No 1 A Season Unlike Any Other


2005 Stories of the Year - #1Editor's note: is counting down the top 10 stories from the 2005 golf season. This is Story No. 1.
It wasnt supposed to be this way.
That statement alone pretty much lays a blanket over Jason Gores 2005 season. His entire career, in fact.
Gore was a struggling professional. It wasnt supposed to be that way. He was an accomplished amateur who appeared to have all the tools necessary to be a successful pro.
Jason Gore
Jason Gore was a member of Pepperdine's NCAA Championship team and the victorious Walker Cup team in 1997.
When he finally made it to the PGA Tour, he flamed out and lost his card. That certainly wasnt supposed to happen. He was supposed to take advantage of his opportunity, not squander it ' twice.
He contemplated quitting the game in order to better provide for his wife and newborn son. It wasnt supposed to be like this. Being a golfer ' a player ' is what he was supposed to be.
It just wasnt supposed to be this hard for Jason Gore. But it had been this way ever since the day he turned professional ' the day his father died suddenly of a heart attack.
By the time this year's U.S. Open rolled around, he was a has-been, a never-was, a 31-year-old who had started the year playing something called the A.G. Spanos Tour in his native California and had to take a $12,000 loan just to keep his dream alive.
When youre not seeing what you think you should be seeing and nothing is really paying off, maybe you can stop and look in the mirror and say, This just isnt for me, Gore said. I think the low point was probably five or six weeks before the Open and thinking, This probably isnt going to work out. I was struggling. I was whining and complaining and just not doing what I had to do.
Its hard to sit there and face up to yourself and say, Hey, listen, nobody owes you anything. You have to go out and make your own destiny.
He eventually did that. But not before life got in one more sucker punch.
On his way to Pinehurst, vandals broke into his SUV. They stole just about everything they could get their criminal hands on, except his golf clubs, which were with his caddie, and his perspective.
Nobody was hurt. I still had my wife and family, and thats what it comes down to. It was just a car, he said.
Thats really kind of what it was, and thats the way I started looking at golf. Its just golf; its just a game.
What transpired that week in the quaint North Carolina golfing destination, however, was more than just golf, more than just a game. It was a life-changing experience.
After two rounds, Gore was tied atop the leaderboard at 2 under. He hung in with a 2-over 72 on Saturday to keep him within three strokes of the lead entering the final round. He made birdie on the final hole to secure a spot in the final twosome alongside defending champion Retief Goosen.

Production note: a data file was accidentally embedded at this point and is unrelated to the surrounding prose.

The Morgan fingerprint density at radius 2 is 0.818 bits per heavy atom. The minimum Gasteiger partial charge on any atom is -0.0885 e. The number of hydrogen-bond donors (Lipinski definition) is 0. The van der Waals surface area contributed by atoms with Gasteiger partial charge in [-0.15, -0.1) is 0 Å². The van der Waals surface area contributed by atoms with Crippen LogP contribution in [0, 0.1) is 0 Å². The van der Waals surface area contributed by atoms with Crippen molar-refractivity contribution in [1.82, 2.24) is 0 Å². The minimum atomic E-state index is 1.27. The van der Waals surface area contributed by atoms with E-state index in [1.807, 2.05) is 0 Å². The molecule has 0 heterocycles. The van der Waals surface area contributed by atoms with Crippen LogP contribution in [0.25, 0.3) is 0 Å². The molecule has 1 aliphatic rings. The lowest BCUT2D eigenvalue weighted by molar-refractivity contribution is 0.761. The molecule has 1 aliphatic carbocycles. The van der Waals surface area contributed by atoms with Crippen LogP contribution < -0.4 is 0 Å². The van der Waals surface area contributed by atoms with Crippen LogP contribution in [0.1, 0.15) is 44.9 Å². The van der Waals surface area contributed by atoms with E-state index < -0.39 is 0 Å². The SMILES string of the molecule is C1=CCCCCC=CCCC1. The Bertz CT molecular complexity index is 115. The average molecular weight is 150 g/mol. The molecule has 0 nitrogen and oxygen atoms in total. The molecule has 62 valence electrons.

When I made that putt I kind of pointed at it, a la Tiger, Gore recalled. I looked at my caddie afterward and said, Did I just point the ball into the hole? And he said, Yeah, you did. And I said, What a cheese ball.
Yeah, but the public ate up that cheese ball. They loved the big man. The 61, 235-pound teddy bear with the collar buttoned to the top and the huge, omnipresent smile.
And when he shot 84 on Sunday to finish tied for 49th, they gave him a standing ovation. He had not only entertained them, but impressed them ' and endeared himself to them.
Jason Gore
Gore won four of his next eight starts after the U.S. Open.
This was supposed to be it. This was supposed to be the curtain call.
This was not expected: three straight wins almost immediately upon his return to the Nationwide Tour; a round of 59; a promotion back to the PGA Tour; a victory in the 84 Lumber Classic; his picture on magazine covers; guest spots on national talk shows; over $1 million in just three months.
He could now pay back his loan ' with interest, buy a new truck, even get his son a sweet swing set for his first birthday.
And he could do what he wanted to do most of all: play golf for a living, and enjoy doing so.
I think Im happy with everything thats happened, but Im not satisfied. Its one of those things you have to keep working hard to try and get better. Thats what Im trying to do, said the man who sports a wristband that reads: Never Give Up.
Its actually made me a lot hungrier.
Complacency will not hinder Gore, and he doesnt have to dig that far back in his memory bank to find every reason why.
Around May I was going to the store and was wondering if I was going to be able to get formula for my child, wondering if I was going to be able to afford it and wondering if I was going to make a house payment, he said after winning his first PGA Tour event. And now look.
To know that just five, six months ago I was thinking about hanging it up It's amazing where a little perseverance and grit and maybe a little ignorance can take you.
Now this is the way its supposed to be.
Related Links:
  • Jason Gore's Bio
  • A (Fairy)Tale of Two Seasons
  • U.S. Open Coverage
  • 84 Lumber Classic Coverage